There's no chance that you--or Google--will stumble across that site by accident, or any of the secretive Darknets that have sprung up around technologies such as I2P or Freenet (which Alex Wawro touched upon in the August issue of PCWorld magazine).
A word about safety
The Tor browser's Vidalia control panel.
And although this probably doesn't need to be said, don't share any personal information with anyone or any site on the Darknet. That includes reusing passwords you use on Surface Web sites, or divulging credit card information. Bitcoins are the preferred currency of this computerized Wild West for a reason.
Speaking of which, be very, very careful when slinging your digital dollars around. The anonymity of Bitcoins and the Darknet makes Onionland a haven for scammers.
Finally, consider visiting Onionland from a virtual machine to protect your actual PC from harm if you do manage to catch something nasty while trawling the depths. You could run a preview copy of Windows 8.1 or the Linux distribution of your choice in Virtualbox if you'd like, or you could (preferably) create a live disc of Tails, a Linux distro built around anonymity and the Tor browser.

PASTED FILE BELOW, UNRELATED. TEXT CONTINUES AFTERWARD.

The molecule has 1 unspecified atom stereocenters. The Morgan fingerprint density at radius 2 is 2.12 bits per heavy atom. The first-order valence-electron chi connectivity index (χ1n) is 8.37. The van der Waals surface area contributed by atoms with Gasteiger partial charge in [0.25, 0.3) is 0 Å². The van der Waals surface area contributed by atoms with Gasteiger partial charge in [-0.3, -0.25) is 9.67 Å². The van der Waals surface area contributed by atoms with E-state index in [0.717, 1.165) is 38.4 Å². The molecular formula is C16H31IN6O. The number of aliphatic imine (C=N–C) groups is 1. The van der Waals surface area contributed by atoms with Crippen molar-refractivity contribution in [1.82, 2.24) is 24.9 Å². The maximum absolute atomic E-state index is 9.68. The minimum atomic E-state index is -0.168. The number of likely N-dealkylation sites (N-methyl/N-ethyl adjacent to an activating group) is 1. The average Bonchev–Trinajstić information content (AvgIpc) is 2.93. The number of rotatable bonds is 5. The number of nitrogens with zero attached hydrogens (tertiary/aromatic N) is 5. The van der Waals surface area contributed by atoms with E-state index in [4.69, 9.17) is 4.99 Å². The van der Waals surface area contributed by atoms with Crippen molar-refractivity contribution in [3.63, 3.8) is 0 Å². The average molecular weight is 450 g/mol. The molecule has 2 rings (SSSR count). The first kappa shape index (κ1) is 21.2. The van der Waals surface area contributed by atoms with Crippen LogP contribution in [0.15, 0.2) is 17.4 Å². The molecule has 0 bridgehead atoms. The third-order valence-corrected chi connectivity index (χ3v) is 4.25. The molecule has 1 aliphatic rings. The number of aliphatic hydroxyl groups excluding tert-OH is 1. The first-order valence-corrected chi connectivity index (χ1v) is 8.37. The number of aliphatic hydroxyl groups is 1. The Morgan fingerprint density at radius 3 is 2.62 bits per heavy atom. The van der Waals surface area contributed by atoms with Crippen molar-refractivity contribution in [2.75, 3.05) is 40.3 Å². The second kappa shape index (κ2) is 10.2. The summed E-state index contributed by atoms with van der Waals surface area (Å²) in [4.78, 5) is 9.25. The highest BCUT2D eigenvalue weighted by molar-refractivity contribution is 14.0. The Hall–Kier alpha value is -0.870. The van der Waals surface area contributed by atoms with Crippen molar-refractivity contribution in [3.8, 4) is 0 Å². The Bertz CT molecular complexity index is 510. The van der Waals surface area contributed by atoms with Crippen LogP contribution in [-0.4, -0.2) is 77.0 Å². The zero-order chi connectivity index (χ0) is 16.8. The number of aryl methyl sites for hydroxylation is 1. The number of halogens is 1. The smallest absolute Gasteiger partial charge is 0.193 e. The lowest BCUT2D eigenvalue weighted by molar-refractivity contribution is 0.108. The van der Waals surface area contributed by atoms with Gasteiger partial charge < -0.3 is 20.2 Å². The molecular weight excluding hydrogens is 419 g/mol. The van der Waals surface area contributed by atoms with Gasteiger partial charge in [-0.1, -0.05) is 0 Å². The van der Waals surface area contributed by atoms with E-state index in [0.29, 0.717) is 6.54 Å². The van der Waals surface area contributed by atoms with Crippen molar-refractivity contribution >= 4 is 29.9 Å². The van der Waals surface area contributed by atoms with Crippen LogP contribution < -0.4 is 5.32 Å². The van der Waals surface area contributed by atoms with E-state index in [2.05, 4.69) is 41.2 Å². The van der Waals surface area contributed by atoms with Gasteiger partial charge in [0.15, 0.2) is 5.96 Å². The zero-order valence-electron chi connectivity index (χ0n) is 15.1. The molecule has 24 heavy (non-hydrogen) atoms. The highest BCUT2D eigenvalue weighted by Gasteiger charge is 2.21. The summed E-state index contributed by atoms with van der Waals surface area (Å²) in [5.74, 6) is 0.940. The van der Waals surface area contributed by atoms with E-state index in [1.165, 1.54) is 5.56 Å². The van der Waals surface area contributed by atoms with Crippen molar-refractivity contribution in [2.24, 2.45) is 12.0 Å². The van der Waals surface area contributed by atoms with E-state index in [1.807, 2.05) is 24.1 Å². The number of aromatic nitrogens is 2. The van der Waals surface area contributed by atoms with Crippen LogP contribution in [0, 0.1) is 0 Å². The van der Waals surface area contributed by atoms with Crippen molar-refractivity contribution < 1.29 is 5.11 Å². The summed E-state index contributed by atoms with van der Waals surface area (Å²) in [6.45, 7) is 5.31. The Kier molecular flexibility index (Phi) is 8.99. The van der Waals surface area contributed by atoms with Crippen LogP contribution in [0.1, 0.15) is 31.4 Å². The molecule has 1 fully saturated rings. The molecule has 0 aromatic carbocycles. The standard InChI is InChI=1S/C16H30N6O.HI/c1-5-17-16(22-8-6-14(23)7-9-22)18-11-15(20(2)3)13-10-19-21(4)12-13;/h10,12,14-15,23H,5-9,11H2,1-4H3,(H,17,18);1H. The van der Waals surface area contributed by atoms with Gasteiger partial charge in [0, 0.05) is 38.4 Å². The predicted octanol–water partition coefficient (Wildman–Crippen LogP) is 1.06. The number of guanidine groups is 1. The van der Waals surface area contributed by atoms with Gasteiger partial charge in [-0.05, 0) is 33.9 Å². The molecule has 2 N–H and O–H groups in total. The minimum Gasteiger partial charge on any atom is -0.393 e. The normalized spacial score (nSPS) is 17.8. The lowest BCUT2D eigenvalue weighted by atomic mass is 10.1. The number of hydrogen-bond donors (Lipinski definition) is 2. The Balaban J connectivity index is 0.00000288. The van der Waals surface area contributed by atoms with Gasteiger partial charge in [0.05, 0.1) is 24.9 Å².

Seriously: Don't muck around in the Dark without taking the proper security precautions. Got it? Good. Now go do it--or better yet, don't.
This is not for you
In all likelihood, you'll never need to venture into the Deep Web. The Surface Web contains all the services and tools the average person could ever want. You won't find any streaming video services or social networks or corporate websites or any other mainstream elements buried in the depths of the Deep Web, and the Darknet is fraught with bogeymen just waiting for you to let down your guard. Enjoy the novelty of an article like this, maybe scope out a directory or two, and then stay well away.
But if you ever do need the sanctity of secure communications and true anonymity--a level of protection that the Surface Web simply can't provide--then rest easy. Everyone has a voice in the Darknet, down in the depths where even Google's spiders fear to crawl.
Sign up for CIO Asia eNewsletters.